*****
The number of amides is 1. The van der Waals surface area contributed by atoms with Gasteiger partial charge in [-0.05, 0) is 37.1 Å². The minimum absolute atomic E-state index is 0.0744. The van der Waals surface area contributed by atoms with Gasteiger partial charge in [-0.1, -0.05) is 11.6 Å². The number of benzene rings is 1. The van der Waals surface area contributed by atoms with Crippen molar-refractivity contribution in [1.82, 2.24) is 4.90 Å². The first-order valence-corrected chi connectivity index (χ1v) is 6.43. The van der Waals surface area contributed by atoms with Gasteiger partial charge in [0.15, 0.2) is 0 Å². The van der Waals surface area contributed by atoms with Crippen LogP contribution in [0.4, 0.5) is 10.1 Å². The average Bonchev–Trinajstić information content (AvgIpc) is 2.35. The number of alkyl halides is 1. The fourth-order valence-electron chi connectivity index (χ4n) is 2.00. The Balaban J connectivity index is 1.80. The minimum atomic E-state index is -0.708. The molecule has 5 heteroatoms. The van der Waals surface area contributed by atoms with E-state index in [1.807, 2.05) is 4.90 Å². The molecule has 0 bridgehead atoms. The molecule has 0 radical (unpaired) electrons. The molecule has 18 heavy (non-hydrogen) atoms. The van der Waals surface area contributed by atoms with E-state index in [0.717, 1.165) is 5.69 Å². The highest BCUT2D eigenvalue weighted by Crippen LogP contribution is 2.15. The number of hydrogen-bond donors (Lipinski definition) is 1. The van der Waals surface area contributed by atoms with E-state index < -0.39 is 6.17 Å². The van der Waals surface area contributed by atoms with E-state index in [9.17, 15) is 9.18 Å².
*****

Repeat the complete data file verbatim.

The number of amides is 1. The van der Waals surface area contributed by atoms with Gasteiger partial charge in [-0.05, 0) is 37.1 Å². The minimum absolute atomic E-state index is 0.0744. The van der Waals surface area contributed by atoms with Gasteiger partial charge in [-0.1, -0.05) is 11.6 Å². The number of benzene rings is 1. The van der Waals surface area contributed by atoms with Crippen molar-refractivity contribution in [1.82, 2.24) is 4.90 Å². The first-order valence-corrected chi connectivity index (χ1v) is 6.43. The van der Waals surface area contributed by atoms with Gasteiger partial charge in [0.15, 0.2) is 0 Å². The van der Waals surface area contributed by atoms with Crippen LogP contribution in [0.4, 0.5) is 10.1 Å². The average Bonchev–Trinajstić information content (AvgIpc) is 2.35. The number of alkyl halides is 1. The fourth-order valence-electron chi connectivity index (χ4n) is 2.00. The Balaban J connectivity index is 1.80. The minimum atomic E-state index is -0.708. The molecule has 5 heteroatoms. The van der Waals surface area contributed by atoms with E-state index in [1.807, 2.05) is 4.90 Å². The molecule has 0 bridgehead atoms. The molecule has 0 radical (unpaired) electrons. The molecule has 18 heavy (non-hydrogen) atoms. The van der Waals surface area contributed by atoms with E-state index in [0.717, 1.165) is 5.69 Å². The highest BCUT2D eigenvalue weighted by Crippen LogP contribution is 2.15. The number of hydrogen-bond donors (Lipinski definition) is 1. The van der Waals surface area contributed by atoms with E-state index < -0.39 is 6.17 Å². The van der Waals surface area contributed by atoms with E-state index in [9.17, 15) is 9.18 Å².